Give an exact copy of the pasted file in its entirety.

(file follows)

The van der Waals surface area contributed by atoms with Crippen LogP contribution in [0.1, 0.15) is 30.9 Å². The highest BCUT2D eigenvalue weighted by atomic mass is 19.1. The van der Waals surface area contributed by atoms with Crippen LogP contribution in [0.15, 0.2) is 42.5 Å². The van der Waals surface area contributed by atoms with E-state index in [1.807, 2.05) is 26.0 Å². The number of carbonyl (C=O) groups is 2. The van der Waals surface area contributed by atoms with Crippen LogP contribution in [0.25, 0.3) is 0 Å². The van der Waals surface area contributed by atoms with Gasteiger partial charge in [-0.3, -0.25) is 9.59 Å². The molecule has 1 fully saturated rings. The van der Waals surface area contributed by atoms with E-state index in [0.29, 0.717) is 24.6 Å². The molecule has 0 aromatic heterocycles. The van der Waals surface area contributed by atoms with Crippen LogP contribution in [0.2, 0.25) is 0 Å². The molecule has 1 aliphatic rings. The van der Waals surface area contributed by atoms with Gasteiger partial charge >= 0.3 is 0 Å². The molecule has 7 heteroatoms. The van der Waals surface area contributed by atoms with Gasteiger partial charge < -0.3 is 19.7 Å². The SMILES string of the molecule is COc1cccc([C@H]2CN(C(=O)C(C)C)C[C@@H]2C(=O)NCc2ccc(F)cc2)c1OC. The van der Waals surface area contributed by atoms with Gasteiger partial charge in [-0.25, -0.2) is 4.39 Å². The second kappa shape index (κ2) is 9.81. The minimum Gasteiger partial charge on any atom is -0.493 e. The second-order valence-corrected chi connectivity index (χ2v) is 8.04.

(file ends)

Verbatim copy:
The van der Waals surface area contributed by atoms with Crippen LogP contribution in [0.1, 0.15) is 30.9 Å². The highest BCUT2D eigenvalue weighted by atomic mass is 19.1. The van der Waals surface area contributed by atoms with Crippen LogP contribution in [0.15, 0.2) is 42.5 Å². The van der Waals surface area contributed by atoms with E-state index in [1.807, 2.05) is 26.0 Å². The number of carbonyl (C=O) groups is 2. The van der Waals surface area contributed by atoms with Crippen LogP contribution in [0.25, 0.3) is 0 Å². The van der Waals surface area contributed by atoms with Gasteiger partial charge in [-0.3, -0.25) is 9.59 Å². The molecule has 1 fully saturated rings. The van der Waals surface area contributed by atoms with E-state index in [0.29, 0.717) is 24.6 Å². The molecule has 0 aromatic heterocycles. The van der Waals surface area contributed by atoms with Crippen LogP contribution in [0.2, 0.25) is 0 Å². The molecule has 1 aliphatic rings. The van der Waals surface area contributed by atoms with Gasteiger partial charge >= 0.3 is 0 Å². The molecule has 7 heteroatoms. The van der Waals surface area contributed by atoms with Gasteiger partial charge < -0.3 is 19.7 Å². The SMILES string of the molecule is COc1cccc([C@H]2CN(C(=O)C(C)C)C[C@@H]2C(=O)NCc2ccc(F)cc2)c1OC. The van der Waals surface area contributed by atoms with Gasteiger partial charge in [-0.25, -0.2) is 4.39 Å². The second kappa shape index (κ2) is 9.81. The minimum Gasteiger partial charge on any atom is -0.493 e. The second-order valence-corrected chi connectivity index (χ2v) is 8.04.